13-year-old's rape at orphanage surfaces 5 months later

Published: 03 November, 2011 08:27 IST | Kaumudi Gurjar |

After rape by 13-year-old boy takes 5 months to comes to light, only 2 people suspended; no action taken yet against orphanage director

After rape by 13-year-old boy takes 5 months to comes to light, only 2 people suspended; no action taken yet against orphanage director

It seems young girls rejected by their families may not be safe even in orphanages, which are supposed to provide a secure and nurturing environment to such helpless children. Giving credence to this observation is the surfacing of the  case of a rape of a 13-year-old girl by a boy of the same age at a high-profile orphanage in Kamshet.

Crime, but no punishment: The Vidyavati Ashram in Kamshet, where
a 13-year-old girl was allegedly raped by a 13-year-old boy.
Pic/ Navnath

The case went unnoticed by those who run Vidyavati Ashram, the orphanage where the rape occurred, and also by the Women and Child Development officers till the girl became five months pregnant. So far, the Women and Child Development (WCD) Depar-tment has suspended only the superintendent and a woman caretaker. No action has been taken against the orphanage director, a former businessman called Dr Rajendra Gupta. The DWCD Officer has instructed all 19 boys be transferred to other orphanages.

Also, in what looked like a deliberate attempt to protect the orphanage director, the WCD officers and the police initially tried to keep the matter under wraps by remaining tight-lipped about it. It was only when some sources talked about the rape case that the matter was revealed to MiD DAY. District Women and Child Development Officer Suvarna Pawar, who reportedly visited the orphanage twice, failed to notice the case.

Confronted with the facts of the case, Pawar was more interested in knowing who had provided the information on the case. Finally, Pawar said, "The matter came to light on October 22. We have suspended superintendent Basavraj S Chinnamwar and a lady caretaker. We have also issued orders to transfer the boys elsewhere, which are in process."  On how this major case could have gone unnoticed, she said, "The children were at school when I visited the place."  Reminded that visiting officers are expected to check a register of menstruation cycles and asked whether the register was not checked during her visits, she said, "Nothing abnormal was pointed out; the register was duly signed by superintendent and lady caretaker. We have taken action against them."

Women and Child Welfare Deputy Commissioner Ravi Patil said, "I was on leave, I joined only yesterday. I have to collect information before I can comment on this matter." Police Inspector Rajendra Patil of Wadgaon Maval also seemed reluctant to share any information on the matter, saying the police had been asked not to divulge information on it. Shankar Jadhav, DYSP of Lonavala region, said that the matter came to light on October 18 and the offence was registered against a 13-year-old boy under Section 376 of the Indian Penal Code on October 22.

Jadhav said, "I personally visited the place and conducted the inquiry and I suspect the matter went unnoticed as Superintendent Basavraj S Chinnamwar did not pay regular visits. We have also registered a case against the superintendent for negligence, considering that children were in his legal custody." Jadhav said the boy was produced before the CWC. "The boy was remanded to an observation home," Jadhav said. He said the offence was registered on the basis of a complaint filed by Child Welfare Committee member Amitkumar Banerjee. Child Welfare Committee member Anita Vipat said, "The medical test was performed on the boy on Wednesday. The course of the investigation will be decided once the sperm fertilisation report is available."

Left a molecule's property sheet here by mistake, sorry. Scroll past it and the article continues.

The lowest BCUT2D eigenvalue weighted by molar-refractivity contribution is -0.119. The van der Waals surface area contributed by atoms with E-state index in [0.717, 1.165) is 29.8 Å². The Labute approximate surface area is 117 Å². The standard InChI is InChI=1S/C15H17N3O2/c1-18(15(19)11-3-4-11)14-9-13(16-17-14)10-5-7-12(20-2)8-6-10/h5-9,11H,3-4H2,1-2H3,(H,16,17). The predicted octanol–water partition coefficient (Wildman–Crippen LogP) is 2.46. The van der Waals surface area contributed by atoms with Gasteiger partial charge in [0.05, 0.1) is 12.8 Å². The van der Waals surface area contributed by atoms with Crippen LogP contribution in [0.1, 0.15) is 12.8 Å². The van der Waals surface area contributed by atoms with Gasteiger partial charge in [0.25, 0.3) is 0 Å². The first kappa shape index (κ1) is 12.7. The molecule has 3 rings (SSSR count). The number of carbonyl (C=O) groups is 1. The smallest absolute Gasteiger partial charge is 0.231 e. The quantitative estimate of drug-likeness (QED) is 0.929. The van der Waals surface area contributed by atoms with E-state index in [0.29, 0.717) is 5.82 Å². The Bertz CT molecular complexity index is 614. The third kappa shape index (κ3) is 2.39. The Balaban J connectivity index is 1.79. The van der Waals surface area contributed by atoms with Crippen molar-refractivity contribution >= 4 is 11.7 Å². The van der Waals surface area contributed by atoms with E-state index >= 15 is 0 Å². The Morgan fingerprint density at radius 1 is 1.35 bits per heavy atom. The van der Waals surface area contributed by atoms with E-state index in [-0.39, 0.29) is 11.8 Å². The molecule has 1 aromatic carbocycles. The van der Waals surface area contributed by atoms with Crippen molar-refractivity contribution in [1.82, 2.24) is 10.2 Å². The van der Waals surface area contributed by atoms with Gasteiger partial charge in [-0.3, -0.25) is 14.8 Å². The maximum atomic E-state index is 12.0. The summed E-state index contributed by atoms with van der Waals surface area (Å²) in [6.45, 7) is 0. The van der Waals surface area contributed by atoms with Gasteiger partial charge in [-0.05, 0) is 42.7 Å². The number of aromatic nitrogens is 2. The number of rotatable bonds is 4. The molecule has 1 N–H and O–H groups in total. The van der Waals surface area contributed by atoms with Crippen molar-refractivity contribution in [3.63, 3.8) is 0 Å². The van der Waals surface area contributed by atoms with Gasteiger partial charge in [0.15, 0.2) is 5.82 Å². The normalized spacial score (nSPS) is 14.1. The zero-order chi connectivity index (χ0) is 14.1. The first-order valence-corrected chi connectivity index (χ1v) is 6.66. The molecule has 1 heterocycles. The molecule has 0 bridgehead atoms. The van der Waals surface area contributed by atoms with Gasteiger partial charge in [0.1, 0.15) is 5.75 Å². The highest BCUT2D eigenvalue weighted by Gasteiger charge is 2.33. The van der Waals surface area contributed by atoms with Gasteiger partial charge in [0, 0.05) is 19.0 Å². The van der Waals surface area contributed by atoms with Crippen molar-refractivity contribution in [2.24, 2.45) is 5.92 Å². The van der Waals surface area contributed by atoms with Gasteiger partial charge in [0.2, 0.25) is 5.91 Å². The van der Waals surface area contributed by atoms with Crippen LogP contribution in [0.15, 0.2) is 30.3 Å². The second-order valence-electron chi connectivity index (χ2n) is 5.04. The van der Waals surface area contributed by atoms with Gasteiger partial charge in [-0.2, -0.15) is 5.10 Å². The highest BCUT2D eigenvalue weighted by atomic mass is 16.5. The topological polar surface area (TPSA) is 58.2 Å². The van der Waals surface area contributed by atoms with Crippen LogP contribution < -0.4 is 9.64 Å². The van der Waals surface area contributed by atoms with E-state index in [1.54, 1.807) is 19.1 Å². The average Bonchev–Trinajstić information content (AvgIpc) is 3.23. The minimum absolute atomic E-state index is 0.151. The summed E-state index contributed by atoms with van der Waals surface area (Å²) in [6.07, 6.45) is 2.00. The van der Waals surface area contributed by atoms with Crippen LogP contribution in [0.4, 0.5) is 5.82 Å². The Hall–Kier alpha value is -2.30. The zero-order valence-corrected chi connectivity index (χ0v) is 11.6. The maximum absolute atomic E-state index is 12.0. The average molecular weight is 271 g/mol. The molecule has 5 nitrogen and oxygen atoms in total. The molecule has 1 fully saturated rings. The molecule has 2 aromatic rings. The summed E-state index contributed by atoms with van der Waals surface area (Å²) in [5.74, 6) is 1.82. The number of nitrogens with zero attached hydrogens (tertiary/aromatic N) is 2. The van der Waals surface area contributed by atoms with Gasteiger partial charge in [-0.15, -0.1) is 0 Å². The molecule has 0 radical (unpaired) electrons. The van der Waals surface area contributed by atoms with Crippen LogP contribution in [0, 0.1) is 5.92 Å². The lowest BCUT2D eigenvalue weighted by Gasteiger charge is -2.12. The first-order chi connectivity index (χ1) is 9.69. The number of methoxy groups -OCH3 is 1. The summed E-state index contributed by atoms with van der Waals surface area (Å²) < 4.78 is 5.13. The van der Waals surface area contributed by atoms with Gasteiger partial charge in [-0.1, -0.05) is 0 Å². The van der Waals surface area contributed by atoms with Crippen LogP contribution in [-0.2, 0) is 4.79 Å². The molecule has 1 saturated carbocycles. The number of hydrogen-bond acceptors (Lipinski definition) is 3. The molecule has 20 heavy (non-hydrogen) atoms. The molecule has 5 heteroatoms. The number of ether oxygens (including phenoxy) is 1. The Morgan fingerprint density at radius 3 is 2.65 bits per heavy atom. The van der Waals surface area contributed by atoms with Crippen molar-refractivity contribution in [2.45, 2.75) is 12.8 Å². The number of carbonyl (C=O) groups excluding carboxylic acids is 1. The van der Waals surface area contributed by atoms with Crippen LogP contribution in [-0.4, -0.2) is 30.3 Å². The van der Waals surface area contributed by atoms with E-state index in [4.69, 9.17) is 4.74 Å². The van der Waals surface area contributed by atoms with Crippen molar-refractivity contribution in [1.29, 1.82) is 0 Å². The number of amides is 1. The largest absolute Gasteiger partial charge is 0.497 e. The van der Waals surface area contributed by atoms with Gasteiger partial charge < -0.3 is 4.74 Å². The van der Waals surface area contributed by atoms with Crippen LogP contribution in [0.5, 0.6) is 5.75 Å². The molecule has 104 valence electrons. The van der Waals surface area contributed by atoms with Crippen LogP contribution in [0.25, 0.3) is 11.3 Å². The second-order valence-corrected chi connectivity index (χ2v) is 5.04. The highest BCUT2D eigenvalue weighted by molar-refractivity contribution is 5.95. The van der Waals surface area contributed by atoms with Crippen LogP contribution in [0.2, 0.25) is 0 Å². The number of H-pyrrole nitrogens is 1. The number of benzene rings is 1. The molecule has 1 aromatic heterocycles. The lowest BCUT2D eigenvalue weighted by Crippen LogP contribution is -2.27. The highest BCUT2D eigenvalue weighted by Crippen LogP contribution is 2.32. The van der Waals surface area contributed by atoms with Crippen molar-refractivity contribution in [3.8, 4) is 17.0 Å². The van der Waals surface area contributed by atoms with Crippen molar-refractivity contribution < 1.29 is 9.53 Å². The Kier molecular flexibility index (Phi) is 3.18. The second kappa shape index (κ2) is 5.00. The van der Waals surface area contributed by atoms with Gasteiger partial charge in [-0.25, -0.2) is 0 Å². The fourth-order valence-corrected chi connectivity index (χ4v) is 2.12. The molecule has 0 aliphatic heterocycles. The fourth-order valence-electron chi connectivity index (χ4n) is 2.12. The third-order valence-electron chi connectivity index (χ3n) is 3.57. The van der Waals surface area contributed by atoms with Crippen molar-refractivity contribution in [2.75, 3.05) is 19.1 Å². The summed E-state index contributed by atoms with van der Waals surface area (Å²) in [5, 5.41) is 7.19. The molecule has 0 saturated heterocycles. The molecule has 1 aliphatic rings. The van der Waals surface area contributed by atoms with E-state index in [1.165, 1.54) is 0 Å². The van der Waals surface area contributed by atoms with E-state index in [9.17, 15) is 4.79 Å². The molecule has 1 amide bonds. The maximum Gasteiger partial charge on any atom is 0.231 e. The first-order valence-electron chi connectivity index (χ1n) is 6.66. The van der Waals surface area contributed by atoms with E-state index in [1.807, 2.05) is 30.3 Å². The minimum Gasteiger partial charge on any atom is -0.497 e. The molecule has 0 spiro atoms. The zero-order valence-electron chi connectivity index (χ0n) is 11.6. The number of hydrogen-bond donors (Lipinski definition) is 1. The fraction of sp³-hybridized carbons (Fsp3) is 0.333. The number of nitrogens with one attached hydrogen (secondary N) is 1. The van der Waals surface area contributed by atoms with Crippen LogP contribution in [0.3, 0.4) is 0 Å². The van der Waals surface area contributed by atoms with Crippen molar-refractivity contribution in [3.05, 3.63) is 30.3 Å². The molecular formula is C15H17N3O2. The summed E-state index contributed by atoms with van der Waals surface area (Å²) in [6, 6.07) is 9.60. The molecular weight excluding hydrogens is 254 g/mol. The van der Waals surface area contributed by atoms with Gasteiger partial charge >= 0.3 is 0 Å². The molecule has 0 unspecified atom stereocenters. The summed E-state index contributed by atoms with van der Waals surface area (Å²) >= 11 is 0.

The other side
Repeated attempts to contact Vidyavati Ashram Director Dr Rajendra Gupta did not meet with success. He also did not respond to text messages sent on his cell phone.

Child rights experts speak
>> SURYAKANT Kulkarni, a member of the State Commission for Protection of Child Rights, said: "The matter was not brought before the commission earlier, but after knowing this we will definitely take cognisance of it as it is a serious case." 
>> Anjali Pawar of Sakhee said: "On numerous occasions I have demanded stringent action against managing trustees of institutions that start these organisations claiming they are doing good for society, but every time they manage to escape from the ambit of the law. If one is running an institution, he or she cannot wash their hands of saying that they had delegated the responsibility to someone else."
>> Sangeeta Punekar, a child rights activist from Mumbai, said: "Children rejected by families are sent to orphanages but there too they are not safe. Consider this case, where the girl could not share this with anyone and it went unnoticed by people who were responsible to take care of these girls. There is no protocol set on who is considered to be liable for negligence and as a result people who are responsible manage to escape."

Can a 13-yr-old boy do it?
DR Yamini Adbe, a member of the International Health Task Force for South Asia, cautioned that it was unlikely that a 13-year-old boy was capable of impregnating a girl his age. "This needs thorough investigation as the girl may have been abused by an elder person along with the boy. A paternity or DNA test is necessary," Adbe said.

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